WEST, Texas - A tiny Texas town shaken by tragedy took a major step toward normalcy Monday as hundreds of students went back to school days after a fertilizer plant explosion leveled homes and killed at least 14 people.
In a scene recalling the first day of school, teachers and staff waited for students to shake their hands and pat them on the shoulders. Some parents took the day off to walk or drive their children there. Classmates who hadn't seen each other since Wednesday talked and laughed - with dozens of reporters and TV cameras chronicling their arrival.
Most of the students were headed to new classrooms because the old ones were severely damaged by Wednesday's explosion at West Fertilizer Co.; the schools weren't in session that evening. Intermediate students were sent to the local elementary school, which set up trailers for classrooms in back. Middle- and high-school students were bused from a car dealership parking lot to nearby Waco, where officials had quickly made space for them.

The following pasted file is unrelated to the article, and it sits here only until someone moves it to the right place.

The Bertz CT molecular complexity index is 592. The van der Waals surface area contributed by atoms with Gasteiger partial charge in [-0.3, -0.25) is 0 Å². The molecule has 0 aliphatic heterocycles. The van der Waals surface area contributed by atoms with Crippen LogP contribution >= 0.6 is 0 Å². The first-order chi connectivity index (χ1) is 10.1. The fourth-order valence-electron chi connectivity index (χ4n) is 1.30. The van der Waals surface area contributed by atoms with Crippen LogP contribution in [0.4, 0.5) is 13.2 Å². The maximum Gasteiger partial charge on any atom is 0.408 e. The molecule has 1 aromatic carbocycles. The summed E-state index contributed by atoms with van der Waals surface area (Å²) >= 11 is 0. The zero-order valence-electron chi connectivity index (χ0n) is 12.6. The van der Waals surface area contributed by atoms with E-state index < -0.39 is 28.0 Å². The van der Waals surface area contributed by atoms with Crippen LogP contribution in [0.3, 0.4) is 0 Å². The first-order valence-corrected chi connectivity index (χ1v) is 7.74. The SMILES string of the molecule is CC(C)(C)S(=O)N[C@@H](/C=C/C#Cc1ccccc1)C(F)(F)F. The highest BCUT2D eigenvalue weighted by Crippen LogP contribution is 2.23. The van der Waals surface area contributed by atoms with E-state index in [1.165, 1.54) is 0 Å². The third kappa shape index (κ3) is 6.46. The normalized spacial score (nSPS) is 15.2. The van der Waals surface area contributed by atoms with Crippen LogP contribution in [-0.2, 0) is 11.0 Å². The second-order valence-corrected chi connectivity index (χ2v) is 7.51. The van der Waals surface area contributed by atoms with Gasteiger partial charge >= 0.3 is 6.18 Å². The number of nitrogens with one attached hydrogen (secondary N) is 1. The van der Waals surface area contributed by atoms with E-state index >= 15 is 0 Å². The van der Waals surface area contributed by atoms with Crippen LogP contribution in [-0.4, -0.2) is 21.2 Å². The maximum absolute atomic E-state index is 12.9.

"I'm just glad to get back to our routine," said 14-year-old Sofia Guerra, sitting in the car Monday morning with her mother, Erika, as they dropped her sister off at West Elementary School.
"It's unknown," she added. "We don't know what to expect."
Counselors will be in each classroom and available separately for students still dealing with the emotions of the blast. In the town of about 2,700 people, almost everyone knew someone killed, hurt or displaced. Some teachers who reported to work Monday had not been home since the blast, said Jan Hungate, assistant superintendent at West Elementary.
West and Connally are rivals - or were until Wednesday night. On Friday, Connally staff and volunteers began turning the vacant intermediate school into a high school, painting the classrooms in West's black-and-red school colors and scrubbing the floors.
Wesley Holt, a Connally district spokesman, said they also placed binders, notebooks and pens on each desk. Other districts donated furniture, and a food-service company prepared the cafeteria, he said.
"We honestly had to ask people to stop sending school supplies," Hungate said.